I checked through my books and they don't even mention
cadmium in solders; Sharr Choate gives recipes but simply uses
varying quantities of brass for different melting solders
without mentioning the composition of the brass. An alloying
metal used in gold and silver solders to reduce melting
temperatures is usually zinc, but I do remember reading
somewhere about cadmium being used also for that purpose.
Others of my books do give zinc as a melting-point-reducing
metal but don't mention cadmium in that context. I took a
piece of my own (Johnson Matthey) solder, dissolved it in
nitric acid and tested for the presence of cadmium but
couldn't find any. However, I would suggest that the
percentage of cadmium in a solder would be low, and if one
didn't heat too strongly or for too long, and didn't breathe
in the fumes (if any), the effect of cadmium in solder
wouldn't be all that bad.
All silver-copper-alloys between silver 80/- and silver 912/-
have the same solidus temperature - 779 C. Alloys over 912/-
have solidus points between 779 C and 961.9 C. So, to get solders
for silver alloys, you need to add another metal to bring the
melting range down as the liquidus of the solder should be lower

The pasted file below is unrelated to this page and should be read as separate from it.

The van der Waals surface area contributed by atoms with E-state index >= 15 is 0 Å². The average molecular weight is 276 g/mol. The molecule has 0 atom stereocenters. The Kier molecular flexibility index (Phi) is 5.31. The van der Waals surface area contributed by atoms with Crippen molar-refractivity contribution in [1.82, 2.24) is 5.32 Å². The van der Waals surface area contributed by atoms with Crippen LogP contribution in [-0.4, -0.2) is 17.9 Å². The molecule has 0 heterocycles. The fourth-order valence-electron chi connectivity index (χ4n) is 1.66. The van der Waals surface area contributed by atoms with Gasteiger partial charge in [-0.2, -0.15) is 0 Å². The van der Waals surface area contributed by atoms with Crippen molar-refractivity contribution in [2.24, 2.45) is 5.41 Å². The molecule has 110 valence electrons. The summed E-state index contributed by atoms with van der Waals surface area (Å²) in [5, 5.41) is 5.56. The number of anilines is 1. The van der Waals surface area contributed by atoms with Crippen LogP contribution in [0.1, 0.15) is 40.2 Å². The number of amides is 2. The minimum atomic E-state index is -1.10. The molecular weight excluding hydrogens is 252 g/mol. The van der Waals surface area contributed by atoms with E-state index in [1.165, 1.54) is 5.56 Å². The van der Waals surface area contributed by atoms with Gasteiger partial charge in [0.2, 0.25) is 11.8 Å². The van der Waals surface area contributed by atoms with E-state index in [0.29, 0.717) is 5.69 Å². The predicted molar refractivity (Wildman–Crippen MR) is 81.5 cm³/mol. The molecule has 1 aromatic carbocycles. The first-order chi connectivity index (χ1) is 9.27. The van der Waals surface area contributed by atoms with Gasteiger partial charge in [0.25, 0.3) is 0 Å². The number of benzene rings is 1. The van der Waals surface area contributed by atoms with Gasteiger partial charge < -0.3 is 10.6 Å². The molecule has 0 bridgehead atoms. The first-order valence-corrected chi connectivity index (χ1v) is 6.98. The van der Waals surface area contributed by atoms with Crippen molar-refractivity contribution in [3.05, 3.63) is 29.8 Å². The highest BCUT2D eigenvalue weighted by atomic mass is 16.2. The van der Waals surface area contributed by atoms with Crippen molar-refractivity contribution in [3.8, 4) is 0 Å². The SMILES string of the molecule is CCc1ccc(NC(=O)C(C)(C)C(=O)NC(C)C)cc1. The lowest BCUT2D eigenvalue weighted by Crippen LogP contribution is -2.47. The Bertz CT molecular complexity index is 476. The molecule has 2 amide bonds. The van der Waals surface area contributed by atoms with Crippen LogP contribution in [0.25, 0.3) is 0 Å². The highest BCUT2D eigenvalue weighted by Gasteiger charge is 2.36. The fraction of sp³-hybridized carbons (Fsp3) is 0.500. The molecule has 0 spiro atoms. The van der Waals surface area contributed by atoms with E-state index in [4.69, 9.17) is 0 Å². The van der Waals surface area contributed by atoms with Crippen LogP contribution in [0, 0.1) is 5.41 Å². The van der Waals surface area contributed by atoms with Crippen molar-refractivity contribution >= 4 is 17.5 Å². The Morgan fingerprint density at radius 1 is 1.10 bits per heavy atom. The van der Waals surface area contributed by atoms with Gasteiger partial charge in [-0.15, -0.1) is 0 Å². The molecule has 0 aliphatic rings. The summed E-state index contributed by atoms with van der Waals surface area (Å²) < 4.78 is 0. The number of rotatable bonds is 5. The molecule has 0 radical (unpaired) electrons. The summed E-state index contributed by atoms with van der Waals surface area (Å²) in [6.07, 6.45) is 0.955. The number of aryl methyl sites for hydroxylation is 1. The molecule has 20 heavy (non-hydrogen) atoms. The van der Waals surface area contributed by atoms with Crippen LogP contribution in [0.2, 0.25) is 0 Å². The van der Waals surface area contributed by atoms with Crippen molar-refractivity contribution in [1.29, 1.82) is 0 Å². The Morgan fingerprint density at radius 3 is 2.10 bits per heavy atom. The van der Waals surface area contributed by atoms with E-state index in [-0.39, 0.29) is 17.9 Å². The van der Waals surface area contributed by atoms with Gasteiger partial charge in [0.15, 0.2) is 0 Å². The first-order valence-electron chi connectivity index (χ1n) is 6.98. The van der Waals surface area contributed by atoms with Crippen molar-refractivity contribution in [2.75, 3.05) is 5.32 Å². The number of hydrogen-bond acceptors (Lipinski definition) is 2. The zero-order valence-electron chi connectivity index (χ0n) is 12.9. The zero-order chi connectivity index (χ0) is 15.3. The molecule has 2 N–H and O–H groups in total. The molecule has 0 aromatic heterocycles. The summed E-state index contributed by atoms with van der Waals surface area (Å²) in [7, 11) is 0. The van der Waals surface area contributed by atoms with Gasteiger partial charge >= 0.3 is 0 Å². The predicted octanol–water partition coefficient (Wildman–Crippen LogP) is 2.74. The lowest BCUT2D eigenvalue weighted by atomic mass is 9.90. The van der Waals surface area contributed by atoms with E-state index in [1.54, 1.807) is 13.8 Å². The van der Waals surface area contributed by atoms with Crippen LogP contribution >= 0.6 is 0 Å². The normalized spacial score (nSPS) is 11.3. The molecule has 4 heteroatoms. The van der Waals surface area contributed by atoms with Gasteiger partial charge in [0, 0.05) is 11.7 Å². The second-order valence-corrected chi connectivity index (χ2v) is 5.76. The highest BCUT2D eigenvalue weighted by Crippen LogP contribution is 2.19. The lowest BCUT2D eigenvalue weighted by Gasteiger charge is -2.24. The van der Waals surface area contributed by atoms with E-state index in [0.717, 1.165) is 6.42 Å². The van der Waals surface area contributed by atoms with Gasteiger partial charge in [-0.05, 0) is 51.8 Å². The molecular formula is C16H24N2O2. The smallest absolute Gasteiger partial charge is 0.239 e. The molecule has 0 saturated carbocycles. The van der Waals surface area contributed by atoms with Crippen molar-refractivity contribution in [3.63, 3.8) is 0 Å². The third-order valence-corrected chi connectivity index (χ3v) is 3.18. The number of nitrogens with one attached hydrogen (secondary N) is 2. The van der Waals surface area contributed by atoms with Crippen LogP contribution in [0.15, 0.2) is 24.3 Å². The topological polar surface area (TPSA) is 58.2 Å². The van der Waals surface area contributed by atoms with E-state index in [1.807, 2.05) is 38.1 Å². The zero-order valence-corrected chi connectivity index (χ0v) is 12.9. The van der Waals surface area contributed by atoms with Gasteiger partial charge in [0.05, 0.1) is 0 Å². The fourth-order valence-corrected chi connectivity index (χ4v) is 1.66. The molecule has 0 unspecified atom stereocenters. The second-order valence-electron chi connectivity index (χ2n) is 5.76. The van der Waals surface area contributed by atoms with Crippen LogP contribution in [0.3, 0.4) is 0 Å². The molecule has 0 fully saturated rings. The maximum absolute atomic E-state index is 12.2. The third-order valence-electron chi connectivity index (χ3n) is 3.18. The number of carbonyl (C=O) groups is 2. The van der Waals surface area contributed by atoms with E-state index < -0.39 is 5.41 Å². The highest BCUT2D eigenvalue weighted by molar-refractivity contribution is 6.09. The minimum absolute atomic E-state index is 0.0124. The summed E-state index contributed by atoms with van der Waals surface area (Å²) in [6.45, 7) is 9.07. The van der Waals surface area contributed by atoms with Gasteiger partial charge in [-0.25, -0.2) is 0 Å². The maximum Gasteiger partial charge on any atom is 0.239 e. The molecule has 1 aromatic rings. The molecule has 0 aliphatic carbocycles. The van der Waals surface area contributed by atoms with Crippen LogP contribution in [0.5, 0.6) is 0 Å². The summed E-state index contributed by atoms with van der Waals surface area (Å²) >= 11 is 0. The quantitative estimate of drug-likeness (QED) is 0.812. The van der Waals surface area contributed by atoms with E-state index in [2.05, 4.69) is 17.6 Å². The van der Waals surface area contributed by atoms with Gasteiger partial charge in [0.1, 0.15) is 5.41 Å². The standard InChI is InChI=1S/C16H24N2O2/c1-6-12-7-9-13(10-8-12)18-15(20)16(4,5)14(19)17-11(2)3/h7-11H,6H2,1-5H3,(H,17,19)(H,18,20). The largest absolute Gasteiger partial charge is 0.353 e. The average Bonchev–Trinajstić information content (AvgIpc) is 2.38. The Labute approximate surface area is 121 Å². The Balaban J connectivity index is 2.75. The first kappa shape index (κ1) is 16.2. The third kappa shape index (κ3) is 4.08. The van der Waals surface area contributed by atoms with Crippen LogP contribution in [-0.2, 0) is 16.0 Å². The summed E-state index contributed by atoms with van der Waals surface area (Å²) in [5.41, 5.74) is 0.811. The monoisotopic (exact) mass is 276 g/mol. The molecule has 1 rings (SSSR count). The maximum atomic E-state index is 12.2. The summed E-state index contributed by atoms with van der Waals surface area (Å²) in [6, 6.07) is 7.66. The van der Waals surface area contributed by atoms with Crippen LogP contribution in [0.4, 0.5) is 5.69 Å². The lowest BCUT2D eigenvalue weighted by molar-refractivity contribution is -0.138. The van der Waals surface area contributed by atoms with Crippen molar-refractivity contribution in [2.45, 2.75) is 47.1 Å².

than the solidus of the silver alloy (another aim is to keep the
melting range, i.e. the difference between solidus and liquidus
as narrow as possible). This can be done with zinc and cadmium,
and when they are used together, the melting range is brought
down even more than when using one of them alone. I have never
come across a silver solder with more than about 680 thousandths
of silver. Therefore, you shouldn’t use a lot of solder with
your pieces, or you will bring down silver content, and perhaps
violate law (they sell silver 935/- here for use as sterling to
make up for this).
Something you might have observed is that, when you heat up
solder with a sharp, oxidizing flame, there are very small
fuzzes, like miniature aspen seeds, flying around. These are
brown pieces of cadmium oxide or white zinc oxide.
Regarding health hazards, I’ve never heard of a bench goldsmith
with cadmium intoxication, and I think the cause for it being
banned from use by dentists here has more to do with what
happens in the mouth of the patient. On the other hand, zinc
isn’t too healthy, too, and I suspect that any substitute for
cadmium is equally noxious, only not yet researched as well.
I’ve got some recipes for silver solder without cadmium which I
give here, but I didn’t try them myself.
very hard: 601.6 g silver, 267.4 g copper, 30 g zinc, makes
hard: 601.6 g silver, 267.4 g copper, 60 g zinc, makes silver
middle: 601.6 g silver, 267.4 g copper, 90 g zinc, makes silver
easy: 601.6 g silver, 267.4 g copper, 120 g zinc, makes silver
hard: 680 thou silver, 265 thou copper, 55 thou zinc;
middle: 640 thou silver, 250 thou copper, 110 thou zinc;
easy: 600 thou silver, 235 thou copper, 165 thou zinc;
very easy: 560 thou silver, 220 copper, 220 thou zinc;
Be careful when using brass for alloying, I wouldn’t do. Brass
for turning has lead (!) in it to harden it.
Hope this is of use for you, Markus